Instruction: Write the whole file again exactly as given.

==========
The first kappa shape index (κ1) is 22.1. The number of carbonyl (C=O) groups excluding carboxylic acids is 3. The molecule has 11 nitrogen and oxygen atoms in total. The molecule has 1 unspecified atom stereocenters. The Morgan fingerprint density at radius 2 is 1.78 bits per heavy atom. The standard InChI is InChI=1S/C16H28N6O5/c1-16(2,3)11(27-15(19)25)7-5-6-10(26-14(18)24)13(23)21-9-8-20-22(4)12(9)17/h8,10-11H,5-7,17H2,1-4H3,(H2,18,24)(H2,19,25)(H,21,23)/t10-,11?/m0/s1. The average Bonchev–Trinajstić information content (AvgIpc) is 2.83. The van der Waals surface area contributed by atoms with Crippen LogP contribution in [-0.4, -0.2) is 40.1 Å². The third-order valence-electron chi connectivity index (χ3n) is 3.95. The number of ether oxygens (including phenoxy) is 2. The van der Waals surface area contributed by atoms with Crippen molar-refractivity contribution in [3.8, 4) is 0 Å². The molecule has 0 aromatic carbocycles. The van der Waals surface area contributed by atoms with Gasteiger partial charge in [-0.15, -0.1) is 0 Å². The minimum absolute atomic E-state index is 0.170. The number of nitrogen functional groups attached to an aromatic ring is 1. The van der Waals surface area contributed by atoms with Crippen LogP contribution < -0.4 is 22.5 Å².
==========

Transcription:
The first kappa shape index (κ1) is 22.1. The number of carbonyl (C=O) groups excluding carboxylic acids is 3. The molecule has 11 nitrogen and oxygen atoms in total. The molecule has 1 unspecified atom stereocenters. The Morgan fingerprint density at radius 2 is 1.78 bits per heavy atom. The standard InChI is InChI=1S/C16H28N6O5/c1-16(2,3)11(27-15(19)25)7-5-6-10(26-14(18)24)13(23)21-9-8-20-22(4)12(9)17/h8,10-11H,5-7,17H2,1-4H3,(H2,18,24)(H2,19,25)(H,21,23)/t10-,11?/m0/s1. The average Bonchev–Trinajstić information content (AvgIpc) is 2.83. The van der Waals surface area contributed by atoms with Crippen LogP contribution in [-0.4, -0.2) is 40.1 Å². The third-order valence-electron chi connectivity index (χ3n) is 3.95. The number of ether oxygens (including phenoxy) is 2. The van der Waals surface area contributed by atoms with Crippen molar-refractivity contribution in [3.8, 4) is 0 Å². The molecule has 0 aromatic carbocycles. The van der Waals surface area contributed by atoms with Gasteiger partial charge in [-0.15, -0.1) is 0 Å². The minimum absolute atomic E-state index is 0.170. The number of nitrogen functional groups attached to an aromatic ring is 1. The van der Waals surface area contributed by atoms with Crippen LogP contribution < -0.4 is 22.5 Å².